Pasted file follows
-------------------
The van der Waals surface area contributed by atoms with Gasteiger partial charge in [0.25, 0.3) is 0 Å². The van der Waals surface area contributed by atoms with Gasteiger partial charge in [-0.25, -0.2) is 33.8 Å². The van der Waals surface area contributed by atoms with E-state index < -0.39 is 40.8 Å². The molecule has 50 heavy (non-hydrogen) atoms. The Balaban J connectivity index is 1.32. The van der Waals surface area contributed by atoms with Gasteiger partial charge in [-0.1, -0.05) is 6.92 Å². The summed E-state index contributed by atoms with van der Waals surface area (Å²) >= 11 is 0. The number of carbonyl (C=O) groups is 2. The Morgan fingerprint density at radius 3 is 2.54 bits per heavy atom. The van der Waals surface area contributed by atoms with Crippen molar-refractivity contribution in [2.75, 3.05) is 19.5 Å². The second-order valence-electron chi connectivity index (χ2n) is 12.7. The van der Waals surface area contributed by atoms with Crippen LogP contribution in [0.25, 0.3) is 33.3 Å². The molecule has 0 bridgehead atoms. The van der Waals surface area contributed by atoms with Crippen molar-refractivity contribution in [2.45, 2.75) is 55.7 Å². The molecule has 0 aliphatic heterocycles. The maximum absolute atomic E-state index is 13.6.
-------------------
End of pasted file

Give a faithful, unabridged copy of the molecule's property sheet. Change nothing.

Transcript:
The van der Waals surface area contributed by atoms with Gasteiger partial charge in [0.25, 0.3) is 0 Å². The van der Waals surface area contributed by atoms with Gasteiger partial charge in [-0.25, -0.2) is 33.8 Å². The van der Waals surface area contributed by atoms with E-state index < -0.39 is 40.8 Å². The molecule has 50 heavy (non-hydrogen) atoms. The Balaban J connectivity index is 1.32. The van der Waals surface area contributed by atoms with Gasteiger partial charge in [-0.1, -0.05) is 6.92 Å². The summed E-state index contributed by atoms with van der Waals surface area (Å²) >= 11 is 0. The number of carbonyl (C=O) groups is 2. The Morgan fingerprint density at radius 3 is 2.54 bits per heavy atom. The van der Waals surface area contributed by atoms with Crippen molar-refractivity contribution in [2.75, 3.05) is 19.5 Å². The second-order valence-electron chi connectivity index (χ2n) is 12.7. The van der Waals surface area contributed by atoms with Crippen LogP contribution in [0.25, 0.3) is 33.3 Å². The molecule has 0 bridgehead atoms. The van der Waals surface area contributed by atoms with Crippen molar-refractivity contribution in [2.45, 2.75) is 55.7 Å². The molecule has 0 aliphatic heterocycles. The maximum absolute atomic E-state index is 13.6.